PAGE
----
To be honest I’m on a different stage of my life right now and so I remember I started out wanting to build a good property portfolio and trying to you know make a whole lot of money and that sort of stuff. My focus has changed. Now I don’t really care about any of that sort of stuff. I’m more focused on lifestyle and I’ve got some young kids a three and a five-year-old. So really my whole focus is just hanging out with my kids and that’s one of the things I really like about property or property development, in particular, it’s quite efficient for your time. Like you really don’t have to… you can make good money for not doing very much. And so like even helping my clients you know they can pay me money which is a decent amount of money for me to help them out and it doesn’t take me a lot of time but I’m creating huge amounts of value for them and so they’re willing to pay me more than they would if I was you know digging a hole for them even though it’s a lot harder work me to go out in their backyard and dig a hole. They pay me a lot more money to stay with them and just explain to them how to do the development or analyse a project for them or manage a subdivision or sell the house or whatever and so. 

So it’s really about focus on creating value and so that’s what I like about probable development you can you know a project might take a year and a half but you really only do 40 hours or maybe 80 hours worth of work. You might make 100 grand or 200 grand or 300 grand so when you think about it if you’re getting paid per hour and you can work 80 hours and make 300 grand it’s pretty crazy when you break it back per hour type thing. 

Standish believes that it is best for both investing beginners and long-time investors to constantly be asking questions and seeking to be more efficient in their work.

I think I’m really I’m just constantly asking people questions and I suppose that even within my life as an accountant I was constantly asking people questions of why are you doing that know and I’m sort of just trying to learn everything single thing you do you learn little things and even when I think I know the answer I still ask them why and then they sometimes they surprise you with a different response than what you expected and you know. So just constantly questioning why you’re doing something and is that the reason? 

And so it’s amazing if you question why you’re doing it then a lot of the stuff you’re doing is irrelevant and you can do things a lot easier and in example, I talked about making myself paperless you know I sign all my documents electronically and so you know I’ve been like that for like five years. Saves me so much amount of time I can email someone they sign the document electronically it comes back, it’s all done up to save a huge amount of time rather than driving around getting people signatures. And yet very few real estate agents I know do that even though it’s totally legit. Everyone could do it. The real estate industry had its own system for sending out electronic documents to be signed automatically. I’ve never had a real estate agent send me an electronic document before.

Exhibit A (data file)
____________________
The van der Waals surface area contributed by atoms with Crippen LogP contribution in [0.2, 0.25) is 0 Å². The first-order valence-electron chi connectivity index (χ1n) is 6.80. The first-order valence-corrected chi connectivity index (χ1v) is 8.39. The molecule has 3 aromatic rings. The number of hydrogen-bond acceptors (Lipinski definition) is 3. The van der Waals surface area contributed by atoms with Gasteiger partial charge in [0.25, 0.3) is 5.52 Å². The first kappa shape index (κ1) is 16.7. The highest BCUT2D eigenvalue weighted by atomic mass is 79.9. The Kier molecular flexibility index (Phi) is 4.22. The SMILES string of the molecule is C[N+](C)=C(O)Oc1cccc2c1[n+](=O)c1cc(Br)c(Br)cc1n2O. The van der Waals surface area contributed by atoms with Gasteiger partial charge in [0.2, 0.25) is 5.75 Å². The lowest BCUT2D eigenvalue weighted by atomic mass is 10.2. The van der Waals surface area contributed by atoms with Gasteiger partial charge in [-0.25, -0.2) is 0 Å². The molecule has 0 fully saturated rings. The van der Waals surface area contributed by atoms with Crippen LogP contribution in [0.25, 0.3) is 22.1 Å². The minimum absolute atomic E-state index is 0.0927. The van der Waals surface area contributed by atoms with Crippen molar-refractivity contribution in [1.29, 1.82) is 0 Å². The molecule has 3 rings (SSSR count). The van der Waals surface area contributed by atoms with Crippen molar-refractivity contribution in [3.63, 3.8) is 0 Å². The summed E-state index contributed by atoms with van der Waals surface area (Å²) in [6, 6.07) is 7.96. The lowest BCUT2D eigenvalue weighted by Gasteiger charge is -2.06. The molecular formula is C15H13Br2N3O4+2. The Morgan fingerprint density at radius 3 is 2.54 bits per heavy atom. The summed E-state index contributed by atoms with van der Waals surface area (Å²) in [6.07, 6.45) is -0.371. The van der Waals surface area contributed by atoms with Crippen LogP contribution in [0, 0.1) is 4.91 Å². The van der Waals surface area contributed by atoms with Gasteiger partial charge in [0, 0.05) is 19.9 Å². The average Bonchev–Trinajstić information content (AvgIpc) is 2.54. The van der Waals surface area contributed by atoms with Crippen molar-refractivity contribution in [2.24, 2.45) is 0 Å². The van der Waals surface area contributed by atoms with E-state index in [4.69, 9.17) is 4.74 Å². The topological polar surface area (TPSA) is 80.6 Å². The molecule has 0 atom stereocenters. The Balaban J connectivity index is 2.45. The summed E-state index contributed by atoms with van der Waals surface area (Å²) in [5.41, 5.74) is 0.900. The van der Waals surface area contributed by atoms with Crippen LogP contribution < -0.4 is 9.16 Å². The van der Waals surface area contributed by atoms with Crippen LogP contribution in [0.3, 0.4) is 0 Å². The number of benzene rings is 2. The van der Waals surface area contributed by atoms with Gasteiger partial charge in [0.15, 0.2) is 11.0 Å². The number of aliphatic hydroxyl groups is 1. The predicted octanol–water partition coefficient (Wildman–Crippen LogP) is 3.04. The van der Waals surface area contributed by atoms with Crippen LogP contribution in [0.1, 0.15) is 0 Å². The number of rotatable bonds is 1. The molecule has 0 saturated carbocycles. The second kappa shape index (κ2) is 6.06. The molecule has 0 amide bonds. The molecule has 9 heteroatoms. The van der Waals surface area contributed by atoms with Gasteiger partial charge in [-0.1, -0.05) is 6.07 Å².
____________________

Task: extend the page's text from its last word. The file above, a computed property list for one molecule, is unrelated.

So yeah. So I’m just constantly asking yourself why am I doing this? Is there a better way of doing it or an easier way of doing it because you know I’m sure there’s always something you should be doing with your time rather than you know what you’re doing right now.

When it comes to a property investment strategy, Standish already has his own creation in mind, a strategy he calls the “O” principal. He explains the three-staged strategy in detail.

One of the things when I’m talking to clients, the thing I’ve always got in my head is my own sort of system I’ve developed and I call it the “O” principal and the very first stage of this is that the O is the origin. It’s just really just trying to think about just structuring, really getting yourself ready to invest before you even start basically. So think about your structure, think about where you’re at right now financially, what you can afford to do, what your lifestyle can allow you to do. So firstly making sure you’ve got your finances in order. Educating yourself so you know exactly what your options are and what is going to apply to you and then just really planning out a direction so you actually know this is “the way I want to go, this strategy aligns me with where I want to get to”. And then you’ve got to plan before you even start. So I think that that’s a very first stage and then the second stage is just going forward, acting basically, is just really doing something. You know if you sit there building it is knowledge, analyse things and trying to learn about all these different things. If you don’t do anything you’re not going to achieve anything. So but I think it’s really important is to just focus on one thing, get really good as been mentioned before and so and then once you’ve focused on that one thing you can start to build a team around you and this really can help you support you with that strategy and so. 

And then from there on you just repeat that. You just start doing it more and more and more and is building those skills and it’s got to the point where you’re reducing the risk so significantly that you know you can’t go wrong you really.